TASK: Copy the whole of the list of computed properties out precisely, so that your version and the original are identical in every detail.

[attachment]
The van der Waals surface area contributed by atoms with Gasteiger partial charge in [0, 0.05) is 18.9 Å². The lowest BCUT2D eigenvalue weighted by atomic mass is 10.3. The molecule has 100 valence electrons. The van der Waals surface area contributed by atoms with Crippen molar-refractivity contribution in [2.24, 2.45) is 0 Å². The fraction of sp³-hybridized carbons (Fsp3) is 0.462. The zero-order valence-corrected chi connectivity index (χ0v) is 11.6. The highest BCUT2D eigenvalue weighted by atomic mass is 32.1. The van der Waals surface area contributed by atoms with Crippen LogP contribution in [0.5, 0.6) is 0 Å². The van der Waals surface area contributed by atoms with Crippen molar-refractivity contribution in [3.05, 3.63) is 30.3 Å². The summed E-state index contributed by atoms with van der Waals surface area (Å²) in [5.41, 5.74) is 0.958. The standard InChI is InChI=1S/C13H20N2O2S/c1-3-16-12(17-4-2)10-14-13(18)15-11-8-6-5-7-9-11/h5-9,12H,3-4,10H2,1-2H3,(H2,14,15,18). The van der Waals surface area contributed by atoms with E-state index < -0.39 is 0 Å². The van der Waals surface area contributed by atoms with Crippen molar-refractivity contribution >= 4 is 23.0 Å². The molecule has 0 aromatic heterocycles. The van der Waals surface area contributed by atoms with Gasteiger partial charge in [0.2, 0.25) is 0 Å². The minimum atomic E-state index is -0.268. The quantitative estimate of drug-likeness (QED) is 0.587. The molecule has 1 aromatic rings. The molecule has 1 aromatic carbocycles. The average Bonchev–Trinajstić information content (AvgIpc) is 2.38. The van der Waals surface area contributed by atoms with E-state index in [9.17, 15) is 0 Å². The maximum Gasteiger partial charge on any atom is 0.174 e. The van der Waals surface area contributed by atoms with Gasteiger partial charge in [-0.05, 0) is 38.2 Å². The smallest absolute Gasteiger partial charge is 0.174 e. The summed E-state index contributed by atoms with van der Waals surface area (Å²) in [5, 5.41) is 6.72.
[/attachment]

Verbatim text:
The van der Waals surface area contributed by atoms with Gasteiger partial charge in [0, 0.05) is 18.9 Å². The lowest BCUT2D eigenvalue weighted by atomic mass is 10.3. The molecule has 100 valence electrons. The van der Waals surface area contributed by atoms with Crippen molar-refractivity contribution in [2.24, 2.45) is 0 Å². The fraction of sp³-hybridized carbons (Fsp3) is 0.462. The zero-order valence-corrected chi connectivity index (χ0v) is 11.6. The highest BCUT2D eigenvalue weighted by atomic mass is 32.1. The van der Waals surface area contributed by atoms with Crippen LogP contribution in [0.5, 0.6) is 0 Å². The van der Waals surface area contributed by atoms with Crippen molar-refractivity contribution in [3.05, 3.63) is 30.3 Å². The summed E-state index contributed by atoms with van der Waals surface area (Å²) in [5.41, 5.74) is 0.958. The standard InChI is InChI=1S/C13H20N2O2S/c1-3-16-12(17-4-2)10-14-13(18)15-11-8-6-5-7-9-11/h5-9,12H,3-4,10H2,1-2H3,(H2,14,15,18). The van der Waals surface area contributed by atoms with E-state index < -0.39 is 0 Å². The van der Waals surface area contributed by atoms with Crippen molar-refractivity contribution >= 4 is 23.0 Å². The molecule has 0 aromatic heterocycles. The van der Waals surface area contributed by atoms with Gasteiger partial charge in [0.2, 0.25) is 0 Å². The minimum atomic E-state index is -0.268. The quantitative estimate of drug-likeness (QED) is 0.587. The molecule has 1 aromatic rings. The molecule has 1 aromatic carbocycles. The average Bonchev–Trinajstić information content (AvgIpc) is 2.38. The van der Waals surface area contributed by atoms with E-state index in [9.17, 15) is 0 Å². The maximum Gasteiger partial charge on any atom is 0.174 e. The van der Waals surface area contributed by atoms with Gasteiger partial charge in [-0.05, 0) is 38.2 Å². The smallest absolute Gasteiger partial charge is 0.174 e. The summed E-state index contributed by atoms with van der Waals surface area (Å²) in [5, 5.41) is 6.72.